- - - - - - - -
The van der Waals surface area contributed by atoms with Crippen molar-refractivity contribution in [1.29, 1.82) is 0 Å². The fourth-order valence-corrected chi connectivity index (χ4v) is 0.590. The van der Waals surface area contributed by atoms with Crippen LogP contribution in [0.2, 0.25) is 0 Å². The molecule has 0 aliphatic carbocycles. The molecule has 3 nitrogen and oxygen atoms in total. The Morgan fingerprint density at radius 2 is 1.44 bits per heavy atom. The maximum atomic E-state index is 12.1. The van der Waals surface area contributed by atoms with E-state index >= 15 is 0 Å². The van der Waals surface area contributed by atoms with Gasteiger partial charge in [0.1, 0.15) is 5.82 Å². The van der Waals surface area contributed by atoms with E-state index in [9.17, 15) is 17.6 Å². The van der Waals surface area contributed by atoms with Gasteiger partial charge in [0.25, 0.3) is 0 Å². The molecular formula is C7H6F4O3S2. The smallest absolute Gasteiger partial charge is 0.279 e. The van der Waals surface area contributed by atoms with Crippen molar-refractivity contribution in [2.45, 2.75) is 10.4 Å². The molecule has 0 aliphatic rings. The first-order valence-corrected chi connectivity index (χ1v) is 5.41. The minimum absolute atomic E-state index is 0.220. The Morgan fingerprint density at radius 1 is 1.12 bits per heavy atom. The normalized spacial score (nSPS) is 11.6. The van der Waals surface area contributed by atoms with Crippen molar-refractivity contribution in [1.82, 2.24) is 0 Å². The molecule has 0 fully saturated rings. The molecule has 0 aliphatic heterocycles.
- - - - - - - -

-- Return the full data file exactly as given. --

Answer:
The van der Waals surface area contributed by atoms with Crippen molar-refractivity contribution in [1.29, 1.82) is 0 Å². The fourth-order valence-corrected chi connectivity index (χ4v) is 0.590. The van der Waals surface area contributed by atoms with Crippen LogP contribution in [0.2, 0.25) is 0 Å². The molecule has 0 aliphatic carbocycles. The molecule has 3 nitrogen and oxygen atoms in total. The Morgan fingerprint density at radius 2 is 1.44 bits per heavy atom. The maximum atomic E-state index is 12.1. The van der Waals surface area contributed by atoms with E-state index >= 15 is 0 Å². The van der Waals surface area contributed by atoms with Gasteiger partial charge in [0.1, 0.15) is 5.82 Å². The van der Waals surface area contributed by atoms with E-state index in [9.17, 15) is 17.6 Å². The van der Waals surface area contributed by atoms with Gasteiger partial charge in [0.25, 0.3) is 0 Å². The molecular formula is C7H6F4O3S2. The smallest absolute Gasteiger partial charge is 0.279 e. The van der Waals surface area contributed by atoms with Crippen molar-refractivity contribution in [2.45, 2.75) is 10.4 Å². The molecule has 0 aliphatic rings. The first-order valence-corrected chi connectivity index (χ1v) is 5.41. The minimum absolute atomic E-state index is 0.220. The Morgan fingerprint density at radius 1 is 1.12 bits per heavy atom. The normalized spacial score (nSPS) is 11.6. The van der Waals surface area contributed by atoms with Crippen molar-refractivity contribution in [1.82, 2.24) is 0 Å². The molecule has 0 fully saturated rings. The molecule has 0 aliphatic heterocycles.